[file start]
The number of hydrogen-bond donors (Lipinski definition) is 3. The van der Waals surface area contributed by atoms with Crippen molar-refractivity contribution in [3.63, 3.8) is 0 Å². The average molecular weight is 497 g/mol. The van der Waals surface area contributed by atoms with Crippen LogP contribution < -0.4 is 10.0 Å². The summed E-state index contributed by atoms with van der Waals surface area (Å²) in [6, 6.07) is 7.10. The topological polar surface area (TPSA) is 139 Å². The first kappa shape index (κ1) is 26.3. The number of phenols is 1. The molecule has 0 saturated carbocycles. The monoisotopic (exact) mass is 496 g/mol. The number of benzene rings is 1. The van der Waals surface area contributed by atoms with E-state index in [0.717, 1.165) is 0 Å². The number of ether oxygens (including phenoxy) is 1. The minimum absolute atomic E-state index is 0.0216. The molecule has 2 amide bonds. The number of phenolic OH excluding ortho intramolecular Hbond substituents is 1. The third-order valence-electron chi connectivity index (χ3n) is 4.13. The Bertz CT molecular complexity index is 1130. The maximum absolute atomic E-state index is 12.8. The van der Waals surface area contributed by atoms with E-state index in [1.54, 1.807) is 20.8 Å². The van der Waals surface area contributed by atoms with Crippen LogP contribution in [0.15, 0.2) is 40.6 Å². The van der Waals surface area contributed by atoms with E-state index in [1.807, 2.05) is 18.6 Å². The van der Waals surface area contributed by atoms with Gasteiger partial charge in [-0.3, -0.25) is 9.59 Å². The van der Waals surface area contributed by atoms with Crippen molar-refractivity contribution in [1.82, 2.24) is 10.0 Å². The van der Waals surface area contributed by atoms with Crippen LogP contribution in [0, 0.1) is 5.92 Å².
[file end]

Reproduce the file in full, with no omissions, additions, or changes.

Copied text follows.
The number of hydrogen-bond donors (Lipinski definition) is 3. The van der Waals surface area contributed by atoms with Crippen molar-refractivity contribution in [3.63, 3.8) is 0 Å². The average molecular weight is 497 g/mol. The van der Waals surface area contributed by atoms with Crippen LogP contribution < -0.4 is 10.0 Å². The summed E-state index contributed by atoms with van der Waals surface area (Å²) in [6, 6.07) is 7.10. The topological polar surface area (TPSA) is 139 Å². The first kappa shape index (κ1) is 26.3. The number of phenols is 1. The molecule has 0 saturated carbocycles. The monoisotopic (exact) mass is 496 g/mol. The number of benzene rings is 1. The van der Waals surface area contributed by atoms with E-state index in [0.717, 1.165) is 0 Å². The number of ether oxygens (including phenoxy) is 1. The minimum absolute atomic E-state index is 0.0216. The molecule has 2 amide bonds. The number of phenolic OH excluding ortho intramolecular Hbond substituents is 1. The third-order valence-electron chi connectivity index (χ3n) is 4.13. The Bertz CT molecular complexity index is 1130. The maximum absolute atomic E-state index is 12.8. The van der Waals surface area contributed by atoms with E-state index in [1.54, 1.807) is 20.8 Å². The van der Waals surface area contributed by atoms with Crippen LogP contribution in [0.15, 0.2) is 40.6 Å². The van der Waals surface area contributed by atoms with E-state index in [1.807, 2.05) is 18.6 Å². The van der Waals surface area contributed by atoms with Gasteiger partial charge in [-0.3, -0.25) is 9.59 Å². The van der Waals surface area contributed by atoms with Crippen molar-refractivity contribution in [1.82, 2.24) is 10.0 Å². The van der Waals surface area contributed by atoms with Crippen LogP contribution in [0, 0.1) is 5.92 Å².